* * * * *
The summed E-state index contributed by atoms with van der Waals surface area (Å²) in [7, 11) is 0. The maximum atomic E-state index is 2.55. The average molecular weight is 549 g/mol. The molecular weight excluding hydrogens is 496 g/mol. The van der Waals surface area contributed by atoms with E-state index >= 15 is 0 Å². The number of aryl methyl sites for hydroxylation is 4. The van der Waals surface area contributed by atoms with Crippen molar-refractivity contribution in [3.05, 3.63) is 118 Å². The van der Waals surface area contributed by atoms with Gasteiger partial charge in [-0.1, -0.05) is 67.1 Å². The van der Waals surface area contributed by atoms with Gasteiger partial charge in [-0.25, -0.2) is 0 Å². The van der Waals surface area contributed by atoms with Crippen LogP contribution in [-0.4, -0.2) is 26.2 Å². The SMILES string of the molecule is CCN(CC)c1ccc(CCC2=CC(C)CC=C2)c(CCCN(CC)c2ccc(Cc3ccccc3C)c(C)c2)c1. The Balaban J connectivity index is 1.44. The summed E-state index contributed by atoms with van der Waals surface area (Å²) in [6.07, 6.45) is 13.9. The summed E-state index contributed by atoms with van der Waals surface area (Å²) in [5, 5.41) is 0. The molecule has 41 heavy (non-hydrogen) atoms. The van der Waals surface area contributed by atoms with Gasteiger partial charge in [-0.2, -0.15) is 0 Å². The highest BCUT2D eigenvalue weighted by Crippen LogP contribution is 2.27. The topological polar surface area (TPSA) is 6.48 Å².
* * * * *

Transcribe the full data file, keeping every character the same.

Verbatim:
The summed E-state index contributed by atoms with van der Waals surface area (Å²) in [7, 11) is 0. The maximum atomic E-state index is 2.55. The average molecular weight is 549 g/mol. The molecular weight excluding hydrogens is 496 g/mol. The van der Waals surface area contributed by atoms with E-state index >= 15 is 0 Å². The number of aryl methyl sites for hydroxylation is 4. The van der Waals surface area contributed by atoms with Crippen molar-refractivity contribution in [3.05, 3.63) is 118 Å². The van der Waals surface area contributed by atoms with Gasteiger partial charge in [-0.1, -0.05) is 67.1 Å². The van der Waals surface area contributed by atoms with Gasteiger partial charge in [-0.25, -0.2) is 0 Å². The van der Waals surface area contributed by atoms with Crippen LogP contribution in [-0.4, -0.2) is 26.2 Å². The SMILES string of the molecule is CCN(CC)c1ccc(CCC2=CC(C)CC=C2)c(CCCN(CC)c2ccc(Cc3ccccc3C)c(C)c2)c1. The Balaban J connectivity index is 1.44. The summed E-state index contributed by atoms with van der Waals surface area (Å²) in [6.07, 6.45) is 13.9. The summed E-state index contributed by atoms with van der Waals surface area (Å²) in [5, 5.41) is 0. The molecule has 41 heavy (non-hydrogen) atoms. The van der Waals surface area contributed by atoms with Gasteiger partial charge in [-0.2, -0.15) is 0 Å². The highest BCUT2D eigenvalue weighted by Crippen LogP contribution is 2.27. The topological polar surface area (TPSA) is 6.48 Å².